The Unwelcome Tradition: Bely, Gogol and Metafictional Narration

  • Roger Keys
Part of the Studies in Russia and East Europe book series (SREE)


The idea that literature should be valued and explained by reference to moral criteria above all has been the principal assumption of most Russian writers and critics over the last hundred and fifty years. ‘I am a writer,’ said Gogol, ‘and the duty of a writer is not to furnish pleasant pursuits for the mind and taste; he will be held accountable if things useful to the soul are not disseminated by his works and if nothing remains after him as a precept for mankind’ (VIII, 221).1 Not dissimilar sentiments were expressed by Aleksandr Solzhenitsyn in his Nobel Lecture of 1970. ‘Russian literature,’ he wrote, ‘has long been familiar with the notions that a writer can do much within his society, and that it is his duty to do so. Let us not violate the right of the artist to express exclusively his own experiences and introspections, disregarding everything that happens in the world beyond … Nevertheless, it is painful to see how, by retiring into his self-made worlds or the spaces of his subjective whims, he can surrender the real world into the hands of men who are mercenary, if not worthless, if not insane.’2


Russian Literature Nobel Lecture Lyric Poet Linguistic Register Narratorial Voice 
These keywords were added by machine and not by the authors. This process is experimental and the keywords may be updated as the learning algorithm improves.


Unable to display preview. Download preview PDF.

Unable to display preview. Download preview PDF.


  1. 2.
    L. Labedz (ed.), Solzhenitsyn: A Documentary Record 2nd edn., (Harmondsworth, 1974) p. 315.Google Scholar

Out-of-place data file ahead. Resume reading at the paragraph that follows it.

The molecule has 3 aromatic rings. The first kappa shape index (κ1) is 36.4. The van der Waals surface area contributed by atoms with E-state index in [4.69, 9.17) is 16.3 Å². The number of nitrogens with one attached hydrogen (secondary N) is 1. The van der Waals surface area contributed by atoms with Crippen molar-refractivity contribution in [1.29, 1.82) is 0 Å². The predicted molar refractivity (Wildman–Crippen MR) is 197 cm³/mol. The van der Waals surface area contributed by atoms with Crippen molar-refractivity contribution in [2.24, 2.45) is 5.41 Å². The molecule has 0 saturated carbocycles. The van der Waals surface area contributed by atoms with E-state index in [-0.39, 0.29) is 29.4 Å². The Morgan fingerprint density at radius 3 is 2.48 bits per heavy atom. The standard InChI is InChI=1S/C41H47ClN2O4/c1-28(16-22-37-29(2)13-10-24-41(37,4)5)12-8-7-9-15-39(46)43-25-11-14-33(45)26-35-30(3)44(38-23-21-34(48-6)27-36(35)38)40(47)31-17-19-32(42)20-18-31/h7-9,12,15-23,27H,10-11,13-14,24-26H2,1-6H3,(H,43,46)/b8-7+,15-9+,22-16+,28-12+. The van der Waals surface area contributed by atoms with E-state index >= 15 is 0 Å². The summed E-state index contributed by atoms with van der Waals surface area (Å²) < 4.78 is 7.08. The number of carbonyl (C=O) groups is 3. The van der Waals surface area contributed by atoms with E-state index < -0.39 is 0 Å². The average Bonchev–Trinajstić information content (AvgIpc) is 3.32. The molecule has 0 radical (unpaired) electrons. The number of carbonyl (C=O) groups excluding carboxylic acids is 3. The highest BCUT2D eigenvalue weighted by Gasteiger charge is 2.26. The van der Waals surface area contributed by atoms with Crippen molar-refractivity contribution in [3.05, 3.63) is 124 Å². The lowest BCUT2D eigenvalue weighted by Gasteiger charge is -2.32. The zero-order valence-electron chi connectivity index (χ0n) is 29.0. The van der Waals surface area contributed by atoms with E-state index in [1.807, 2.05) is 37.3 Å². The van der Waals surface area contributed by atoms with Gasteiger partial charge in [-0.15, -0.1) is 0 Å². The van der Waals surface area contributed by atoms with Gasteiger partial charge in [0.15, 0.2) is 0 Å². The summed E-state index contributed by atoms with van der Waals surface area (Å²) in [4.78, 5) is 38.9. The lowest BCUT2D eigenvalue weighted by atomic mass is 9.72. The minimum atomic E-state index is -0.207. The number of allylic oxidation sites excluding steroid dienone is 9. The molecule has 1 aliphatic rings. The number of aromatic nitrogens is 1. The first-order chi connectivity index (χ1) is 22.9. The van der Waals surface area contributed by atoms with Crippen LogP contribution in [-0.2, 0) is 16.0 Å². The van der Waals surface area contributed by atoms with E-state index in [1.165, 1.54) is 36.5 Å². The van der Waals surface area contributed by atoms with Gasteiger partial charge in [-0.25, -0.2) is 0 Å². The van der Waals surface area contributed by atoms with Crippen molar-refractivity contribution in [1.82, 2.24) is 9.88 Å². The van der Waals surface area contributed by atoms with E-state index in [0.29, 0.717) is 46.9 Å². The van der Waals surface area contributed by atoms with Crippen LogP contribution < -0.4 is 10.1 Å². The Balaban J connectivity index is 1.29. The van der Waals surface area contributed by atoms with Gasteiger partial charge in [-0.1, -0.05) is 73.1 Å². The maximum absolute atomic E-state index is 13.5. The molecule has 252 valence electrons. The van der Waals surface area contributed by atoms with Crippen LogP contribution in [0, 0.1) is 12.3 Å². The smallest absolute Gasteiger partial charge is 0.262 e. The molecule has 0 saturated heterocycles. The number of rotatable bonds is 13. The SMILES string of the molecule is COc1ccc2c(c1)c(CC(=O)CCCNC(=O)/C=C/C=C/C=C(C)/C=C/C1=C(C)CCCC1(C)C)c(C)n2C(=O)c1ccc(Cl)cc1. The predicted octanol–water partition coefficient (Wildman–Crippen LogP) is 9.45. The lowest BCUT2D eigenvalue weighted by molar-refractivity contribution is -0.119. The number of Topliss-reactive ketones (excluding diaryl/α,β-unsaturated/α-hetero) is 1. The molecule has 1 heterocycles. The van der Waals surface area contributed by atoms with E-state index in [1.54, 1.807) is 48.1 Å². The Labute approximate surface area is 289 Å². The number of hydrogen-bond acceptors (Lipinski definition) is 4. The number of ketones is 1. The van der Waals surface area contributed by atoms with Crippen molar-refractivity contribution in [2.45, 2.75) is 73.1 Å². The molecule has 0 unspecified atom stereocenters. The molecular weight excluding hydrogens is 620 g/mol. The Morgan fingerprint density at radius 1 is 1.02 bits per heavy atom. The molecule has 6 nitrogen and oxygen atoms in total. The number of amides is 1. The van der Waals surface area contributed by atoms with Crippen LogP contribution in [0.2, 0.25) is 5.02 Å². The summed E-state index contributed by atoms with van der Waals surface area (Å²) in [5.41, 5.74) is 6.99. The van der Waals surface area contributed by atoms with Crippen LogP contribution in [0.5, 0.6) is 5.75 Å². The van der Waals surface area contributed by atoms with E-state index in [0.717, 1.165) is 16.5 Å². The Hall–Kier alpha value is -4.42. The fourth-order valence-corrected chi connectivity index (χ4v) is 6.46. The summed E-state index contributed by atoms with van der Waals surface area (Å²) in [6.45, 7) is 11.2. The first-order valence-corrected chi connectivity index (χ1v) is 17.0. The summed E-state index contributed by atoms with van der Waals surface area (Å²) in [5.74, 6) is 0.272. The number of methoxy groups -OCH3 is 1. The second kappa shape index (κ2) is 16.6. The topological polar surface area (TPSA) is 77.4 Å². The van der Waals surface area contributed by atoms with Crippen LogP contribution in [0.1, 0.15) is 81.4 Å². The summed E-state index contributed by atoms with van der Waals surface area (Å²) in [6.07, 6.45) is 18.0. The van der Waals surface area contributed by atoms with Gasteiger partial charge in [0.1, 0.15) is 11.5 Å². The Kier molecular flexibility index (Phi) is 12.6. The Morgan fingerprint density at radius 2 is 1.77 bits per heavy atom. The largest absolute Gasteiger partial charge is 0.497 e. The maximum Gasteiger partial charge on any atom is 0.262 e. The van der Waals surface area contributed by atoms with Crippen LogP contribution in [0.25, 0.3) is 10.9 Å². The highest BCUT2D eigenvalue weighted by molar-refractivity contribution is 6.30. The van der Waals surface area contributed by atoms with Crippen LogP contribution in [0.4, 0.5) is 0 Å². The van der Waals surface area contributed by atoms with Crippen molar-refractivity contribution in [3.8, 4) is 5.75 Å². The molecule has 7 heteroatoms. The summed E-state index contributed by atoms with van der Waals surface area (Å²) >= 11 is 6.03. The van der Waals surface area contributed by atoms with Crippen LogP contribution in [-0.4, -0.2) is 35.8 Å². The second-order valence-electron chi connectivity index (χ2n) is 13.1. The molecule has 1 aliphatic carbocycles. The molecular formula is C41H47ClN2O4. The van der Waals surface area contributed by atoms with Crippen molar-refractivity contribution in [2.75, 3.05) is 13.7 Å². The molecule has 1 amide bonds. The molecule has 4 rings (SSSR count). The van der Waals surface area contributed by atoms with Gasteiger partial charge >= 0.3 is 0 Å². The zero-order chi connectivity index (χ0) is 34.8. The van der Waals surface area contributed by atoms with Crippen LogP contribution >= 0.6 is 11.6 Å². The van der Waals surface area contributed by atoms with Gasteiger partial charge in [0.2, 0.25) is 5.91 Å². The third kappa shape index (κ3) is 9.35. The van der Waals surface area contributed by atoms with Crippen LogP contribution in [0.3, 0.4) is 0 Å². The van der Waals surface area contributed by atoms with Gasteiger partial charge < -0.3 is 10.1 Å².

2. 3.
    Quoted in R. Wellek, A History of Modern Criticism vol. 4, The Later Nineteenth Century (London, 1966) p. 567.Google Scholar
  3. 4.
    Quoted in V. Markov, ‘The Poetry of Russian Prose-Writers’ (California Slavic Studies, I, 1960, p. 84).Google Scholar
  4. 5.
    V. G. Belinsky, Sobraniyesochineniy v tryokh tomakh, I, (Moscow, 1984) pp. 102–3, 108–9.Google Scholar
  5. 7.
    V. V. Rozanov, ‘Pushkin i Gogol’; reprinted in his Legenda o Velikom Inkvizitore: Opyt kriticheskogo kommentariya s prisoyedineniyem dvukh etyudov o Gogole, 3rd edn., (St Petersburg, 1906) pp. 253–65.Google Scholar
  6. 8.
    Quoted in V. V. Gippius, Gogol, trans. Robert A. Maguire (Ann Arbor, 1981) p. 125.Google Scholar
  7. 11.
    Robert A. Maguire (ed.), Gogol from the Twentieth Century: Eleven Essays (Princeton, 1974) p. 19.Google Scholar
  8. 21.
    V. Alexandrov, Andrei Bely: The Major Symbolist Fiction (Cambridge, Massachusetts and London, 1985) p. 73.CrossRefGoogle Scholar
  9. 25.
    M. M. Bakhtin, Problemy poetiki Dostoyevskogo (Moscow, 1972) pp. 316ffGoogle Scholar
  10. 27.
    Donald Fanger, The Creation of Nikolai Gogol (Cambridge, Massachusetts and London, 1979) p. 91.CrossRefGoogle Scholar
  11. 31.
    N. A. Kozhevnikova, ‘O ritme i sintaksise prozy A. Belogo’ in Yazyk i kompozitsiya khudozhestvennogo teksta, ed. L. Yu. Maksimov (Moscow, 1984) p. 36.Google Scholar
  12. 35.
    N. A. Kozhenikova, ‘O strukture povestvovaniya v proze A. Belogo’ in Istoriya russkogo literaturnogo yazyka i stilistika, ed. Yu. N. Karaulov (Kalinin, 1985) p. 83.Google Scholar
  13. 38.
    M. Drozda, ‘Khudozhestvenno-kommunikativnaya maska skaza’ (Zbornik za slavistiku, 18, 1980, pp. 44–5).Google Scholar
  14. 39.
    R. Alter, Partial Magic: The Novel as a Self-Conscious Genre (Berkeley, 1975) pp. x-xi.Google Scholar
  15. See Patricia Waugh’s Metafiction: The Theory and Practice of Self-Conscious Fiction (London and New York, 1984).Google Scholar

Copyright information

© School of Slavonic and East European Studies, University of London 1989

Authors and Affiliations

  • Roger Keys

There are no affiliations available

Personalised recommendations